Price

As of August 12th the price of the Nintendo 3DS in the United States will drop in price from it’s regular $249 to a more inexpensive $169. If you’re living outside the states fear not, other regions will be getting a similar price break in their respective currency. This new $169 might still be a little heavy for some, but a least it’s not the $249 to $299 you’ll be paying for a Playstation Vita.

What if you’re one of the 830,000 US gamers that have already shelled out the dry bones to play your handheld in 3D? Nintendo has you covered there offering gamers that have already logged into their eshop at least once (before the price cut) 10 free NES virtual console games September 1st, plus 10 more Game Boy Advance virtual console games — that Nintendo doesn’t plan on releasing to their public audience — before the end of the year. It look’s like a great deal…for us anyway.

The company’s investors are a bit worried though, with Nintendo planning on selling 16 million 3DS units in the financial year this is a plan that better work. If this doesn’t it has the pontental of becoming the second worse thing Nintendo has done- next to making those god awful R.O.B, fingers crossed Nintendo.

Follow the jump for Nintendo’s full press release
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With various movie stores around the country going under, Netlfix has managed to dominate the video rental market with its low prices, and streaming accessibility. It wasn’t free, but I’ll be damned if it wasn’t the best deal to legally get movies with its $9.99 a month subscription fee, that didn’t bust your budget. Sadly, the winds of change are blowing in Netflix’s sails, with changes in monthly subscriber fees that customers will not be happy about.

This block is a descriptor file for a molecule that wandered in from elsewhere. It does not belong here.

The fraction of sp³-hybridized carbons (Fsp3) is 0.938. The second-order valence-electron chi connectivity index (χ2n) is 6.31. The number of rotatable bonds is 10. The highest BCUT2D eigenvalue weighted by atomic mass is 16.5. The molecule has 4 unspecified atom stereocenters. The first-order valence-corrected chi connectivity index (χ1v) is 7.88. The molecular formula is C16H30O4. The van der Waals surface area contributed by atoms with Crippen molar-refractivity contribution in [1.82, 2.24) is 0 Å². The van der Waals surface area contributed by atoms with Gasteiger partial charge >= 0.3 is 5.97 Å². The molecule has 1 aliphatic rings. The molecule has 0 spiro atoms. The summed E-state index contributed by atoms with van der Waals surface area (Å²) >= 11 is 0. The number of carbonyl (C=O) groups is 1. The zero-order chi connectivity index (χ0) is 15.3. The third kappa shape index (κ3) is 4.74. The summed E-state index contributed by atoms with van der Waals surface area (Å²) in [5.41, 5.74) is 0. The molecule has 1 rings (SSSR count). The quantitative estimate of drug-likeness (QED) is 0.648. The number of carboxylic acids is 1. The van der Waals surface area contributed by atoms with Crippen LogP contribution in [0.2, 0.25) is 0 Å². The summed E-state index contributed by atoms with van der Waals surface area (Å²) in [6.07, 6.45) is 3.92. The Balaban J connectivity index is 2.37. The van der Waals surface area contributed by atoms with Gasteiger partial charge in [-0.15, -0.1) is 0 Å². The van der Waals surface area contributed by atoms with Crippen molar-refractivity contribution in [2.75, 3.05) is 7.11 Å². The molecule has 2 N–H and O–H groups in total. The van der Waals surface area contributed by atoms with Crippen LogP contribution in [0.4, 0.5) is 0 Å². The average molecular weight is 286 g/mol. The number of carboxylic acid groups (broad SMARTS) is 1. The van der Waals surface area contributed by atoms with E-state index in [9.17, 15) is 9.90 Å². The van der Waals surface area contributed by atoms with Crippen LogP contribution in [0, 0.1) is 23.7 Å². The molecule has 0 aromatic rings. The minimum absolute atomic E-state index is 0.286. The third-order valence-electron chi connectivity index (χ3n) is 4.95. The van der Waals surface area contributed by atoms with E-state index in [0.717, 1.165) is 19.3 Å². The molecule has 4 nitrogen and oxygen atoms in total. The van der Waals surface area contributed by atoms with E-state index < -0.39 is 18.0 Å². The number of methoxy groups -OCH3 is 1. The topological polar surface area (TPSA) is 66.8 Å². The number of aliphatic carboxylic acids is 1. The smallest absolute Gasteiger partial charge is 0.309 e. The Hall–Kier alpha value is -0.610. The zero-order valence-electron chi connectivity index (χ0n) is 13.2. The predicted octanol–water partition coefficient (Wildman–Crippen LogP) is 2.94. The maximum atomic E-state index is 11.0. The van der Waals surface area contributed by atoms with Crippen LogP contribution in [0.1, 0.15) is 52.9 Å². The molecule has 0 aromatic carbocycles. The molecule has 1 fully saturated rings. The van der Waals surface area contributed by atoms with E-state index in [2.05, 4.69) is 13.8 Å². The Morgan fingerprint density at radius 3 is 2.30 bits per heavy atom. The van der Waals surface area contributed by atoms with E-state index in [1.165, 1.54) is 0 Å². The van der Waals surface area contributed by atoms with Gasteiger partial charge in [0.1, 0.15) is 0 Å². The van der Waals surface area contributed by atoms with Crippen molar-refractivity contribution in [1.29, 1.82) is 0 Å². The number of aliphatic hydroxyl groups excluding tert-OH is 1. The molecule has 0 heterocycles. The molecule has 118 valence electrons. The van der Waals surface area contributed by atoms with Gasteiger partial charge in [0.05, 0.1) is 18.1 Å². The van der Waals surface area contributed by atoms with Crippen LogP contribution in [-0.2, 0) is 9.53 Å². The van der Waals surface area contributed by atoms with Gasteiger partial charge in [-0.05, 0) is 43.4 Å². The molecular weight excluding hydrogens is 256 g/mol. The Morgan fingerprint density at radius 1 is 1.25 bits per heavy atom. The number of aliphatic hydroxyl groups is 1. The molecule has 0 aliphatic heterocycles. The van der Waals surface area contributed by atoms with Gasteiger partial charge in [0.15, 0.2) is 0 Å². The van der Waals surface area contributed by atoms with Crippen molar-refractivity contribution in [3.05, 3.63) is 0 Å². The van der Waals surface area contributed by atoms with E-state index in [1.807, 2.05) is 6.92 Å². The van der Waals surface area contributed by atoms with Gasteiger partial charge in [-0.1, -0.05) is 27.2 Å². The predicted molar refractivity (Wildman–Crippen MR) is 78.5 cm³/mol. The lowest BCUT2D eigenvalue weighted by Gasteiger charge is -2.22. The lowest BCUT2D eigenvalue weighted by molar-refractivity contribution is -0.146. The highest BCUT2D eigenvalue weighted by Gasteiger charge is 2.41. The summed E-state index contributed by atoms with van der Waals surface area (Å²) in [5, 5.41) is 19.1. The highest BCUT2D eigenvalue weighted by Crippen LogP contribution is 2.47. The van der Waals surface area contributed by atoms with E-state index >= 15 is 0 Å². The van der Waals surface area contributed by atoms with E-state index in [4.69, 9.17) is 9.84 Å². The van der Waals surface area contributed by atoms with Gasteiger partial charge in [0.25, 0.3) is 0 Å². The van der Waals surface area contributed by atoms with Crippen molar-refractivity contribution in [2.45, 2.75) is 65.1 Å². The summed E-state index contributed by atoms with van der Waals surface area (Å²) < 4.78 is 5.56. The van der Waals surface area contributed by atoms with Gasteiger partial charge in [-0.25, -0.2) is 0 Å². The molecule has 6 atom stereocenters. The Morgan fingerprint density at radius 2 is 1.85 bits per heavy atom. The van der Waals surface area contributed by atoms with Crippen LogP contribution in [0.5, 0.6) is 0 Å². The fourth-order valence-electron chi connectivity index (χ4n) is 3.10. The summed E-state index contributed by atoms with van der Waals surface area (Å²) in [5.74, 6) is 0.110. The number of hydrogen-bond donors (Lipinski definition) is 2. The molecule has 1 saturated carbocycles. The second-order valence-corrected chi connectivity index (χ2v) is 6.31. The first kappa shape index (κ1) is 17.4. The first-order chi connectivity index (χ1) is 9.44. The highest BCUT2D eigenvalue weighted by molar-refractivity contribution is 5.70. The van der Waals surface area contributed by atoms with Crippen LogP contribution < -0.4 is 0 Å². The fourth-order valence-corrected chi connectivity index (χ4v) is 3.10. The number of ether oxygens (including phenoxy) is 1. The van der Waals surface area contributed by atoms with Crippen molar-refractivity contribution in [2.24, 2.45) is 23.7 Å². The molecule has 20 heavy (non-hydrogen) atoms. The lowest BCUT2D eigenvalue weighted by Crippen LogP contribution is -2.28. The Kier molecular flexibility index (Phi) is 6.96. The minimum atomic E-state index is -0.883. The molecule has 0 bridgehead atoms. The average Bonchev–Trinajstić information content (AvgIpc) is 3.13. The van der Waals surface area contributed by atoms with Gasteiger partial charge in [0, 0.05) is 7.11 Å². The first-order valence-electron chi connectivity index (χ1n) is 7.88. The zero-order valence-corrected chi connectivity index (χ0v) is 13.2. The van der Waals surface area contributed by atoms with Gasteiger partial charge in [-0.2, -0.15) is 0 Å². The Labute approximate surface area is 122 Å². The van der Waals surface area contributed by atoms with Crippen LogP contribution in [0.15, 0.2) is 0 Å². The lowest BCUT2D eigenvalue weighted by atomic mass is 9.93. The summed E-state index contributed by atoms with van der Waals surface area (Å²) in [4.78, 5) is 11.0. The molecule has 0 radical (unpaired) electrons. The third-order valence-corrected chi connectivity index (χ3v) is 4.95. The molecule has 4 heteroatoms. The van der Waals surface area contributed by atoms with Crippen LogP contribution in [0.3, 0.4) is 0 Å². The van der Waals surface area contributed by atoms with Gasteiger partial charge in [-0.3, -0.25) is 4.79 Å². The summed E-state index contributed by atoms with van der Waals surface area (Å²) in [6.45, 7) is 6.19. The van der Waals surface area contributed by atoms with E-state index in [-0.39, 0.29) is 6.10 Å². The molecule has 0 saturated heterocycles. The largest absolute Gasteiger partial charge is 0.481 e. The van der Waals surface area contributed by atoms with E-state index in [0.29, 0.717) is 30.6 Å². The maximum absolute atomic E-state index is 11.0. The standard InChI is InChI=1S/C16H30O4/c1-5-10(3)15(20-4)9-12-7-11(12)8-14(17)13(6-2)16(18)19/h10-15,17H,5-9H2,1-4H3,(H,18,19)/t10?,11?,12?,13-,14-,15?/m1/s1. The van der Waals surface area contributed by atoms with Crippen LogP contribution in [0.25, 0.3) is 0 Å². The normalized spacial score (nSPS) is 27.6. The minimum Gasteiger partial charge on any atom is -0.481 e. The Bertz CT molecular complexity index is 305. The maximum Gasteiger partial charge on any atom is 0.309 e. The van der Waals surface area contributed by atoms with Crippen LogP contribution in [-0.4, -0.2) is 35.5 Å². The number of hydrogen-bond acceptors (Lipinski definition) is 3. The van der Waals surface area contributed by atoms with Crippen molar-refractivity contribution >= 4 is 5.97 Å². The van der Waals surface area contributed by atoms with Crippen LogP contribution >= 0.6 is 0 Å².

Netflix announced today that their  new prices will split DVD and streaming subscriptions into separate tiers. So start saying goodbye to a threesome bundle of  DVDs and unlimited streaming, ‘cause the new pricing plans will be split to $7.99 unlimited streaming each month (remaining unchanged since their last pricing change), and $7.99 for a new plan offering only DVDs, limited to only one out at a time. In order to get both plans, subscribers will now have to pay $15.98, and while this may sound reasonable it will feel like a kick to your coin purse that you’re not used to.

For new members, this new pricing plan will be effective immediately, but current subscribers won’t have changes on their plans until September 1, 2011. The company is still at the top of its game right now, even with the60% price jump, but its continued success from here on out will depend on the consumers ability to adapt to this change. If they don’t want to pay the new price they’re just going to have to find another way to watch movies, which hopefully aren’t illegal.

How do you feel about the increase? Will it make you find more suitable means of watching movies at home or is it just a speed bump?

 

Via: Slash Film